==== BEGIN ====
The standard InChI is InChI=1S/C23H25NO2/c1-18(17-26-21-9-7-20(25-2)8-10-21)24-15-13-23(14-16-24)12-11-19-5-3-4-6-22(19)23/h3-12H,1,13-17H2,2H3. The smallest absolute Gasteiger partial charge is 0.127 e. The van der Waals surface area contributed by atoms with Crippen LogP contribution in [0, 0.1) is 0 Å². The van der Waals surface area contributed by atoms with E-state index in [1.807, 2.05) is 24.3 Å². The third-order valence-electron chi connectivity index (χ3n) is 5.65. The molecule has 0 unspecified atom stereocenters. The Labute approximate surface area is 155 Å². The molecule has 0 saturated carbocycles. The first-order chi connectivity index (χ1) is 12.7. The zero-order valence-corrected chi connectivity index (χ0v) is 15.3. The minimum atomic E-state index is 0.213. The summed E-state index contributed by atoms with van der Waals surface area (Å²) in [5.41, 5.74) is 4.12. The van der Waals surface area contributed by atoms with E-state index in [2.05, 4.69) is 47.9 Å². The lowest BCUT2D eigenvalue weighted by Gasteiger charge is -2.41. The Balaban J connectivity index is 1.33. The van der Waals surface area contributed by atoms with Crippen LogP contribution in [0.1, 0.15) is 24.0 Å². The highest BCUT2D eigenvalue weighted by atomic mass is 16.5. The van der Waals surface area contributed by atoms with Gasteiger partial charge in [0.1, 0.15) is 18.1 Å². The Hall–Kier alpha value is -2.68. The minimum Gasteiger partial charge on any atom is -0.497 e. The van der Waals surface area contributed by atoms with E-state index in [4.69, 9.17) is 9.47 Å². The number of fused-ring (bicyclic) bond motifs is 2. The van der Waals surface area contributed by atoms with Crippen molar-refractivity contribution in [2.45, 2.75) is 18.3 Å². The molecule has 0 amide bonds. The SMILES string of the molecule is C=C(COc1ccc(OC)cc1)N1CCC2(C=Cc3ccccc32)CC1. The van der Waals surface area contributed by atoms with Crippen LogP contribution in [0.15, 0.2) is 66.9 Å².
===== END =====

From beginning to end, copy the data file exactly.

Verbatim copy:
The standard InChI is InChI=1S/C23H25NO2/c1-18(17-26-21-9-7-20(25-2)8-10-21)24-15-13-23(14-16-24)12-11-19-5-3-4-6-22(19)23/h3-12H,1,13-17H2,2H3. The smallest absolute Gasteiger partial charge is 0.127 e. The van der Waals surface area contributed by atoms with Crippen LogP contribution in [0, 0.1) is 0 Å². The van der Waals surface area contributed by atoms with E-state index in [1.807, 2.05) is 24.3 Å². The third-order valence-electron chi connectivity index (χ3n) is 5.65. The molecule has 0 unspecified atom stereocenters. The Labute approximate surface area is 155 Å². The molecule has 0 saturated carbocycles. The first-order chi connectivity index (χ1) is 12.7. The zero-order valence-corrected chi connectivity index (χ0v) is 15.3. The minimum atomic E-state index is 0.213. The summed E-state index contributed by atoms with van der Waals surface area (Å²) in [5.41, 5.74) is 4.12. The van der Waals surface area contributed by atoms with E-state index in [2.05, 4.69) is 47.9 Å². The lowest BCUT2D eigenvalue weighted by Gasteiger charge is -2.41. The Balaban J connectivity index is 1.33. The van der Waals surface area contributed by atoms with Crippen LogP contribution in [0.1, 0.15) is 24.0 Å². The highest BCUT2D eigenvalue weighted by atomic mass is 16.5. The van der Waals surface area contributed by atoms with Gasteiger partial charge in [0.1, 0.15) is 18.1 Å². The Hall–Kier alpha value is -2.68. The minimum Gasteiger partial charge on any atom is -0.497 e. The van der Waals surface area contributed by atoms with E-state index in [4.69, 9.17) is 9.47 Å². The number of fused-ring (bicyclic) bond motifs is 2. The van der Waals surface area contributed by atoms with Crippen molar-refractivity contribution in [2.45, 2.75) is 18.3 Å². The molecule has 0 amide bonds. The SMILES string of the molecule is C=C(COc1ccc(OC)cc1)N1CCC2(C=Cc3ccccc32)CC1. The van der Waals surface area contributed by atoms with Crippen LogP contribution in [0.15, 0.2) is 66.9 Å².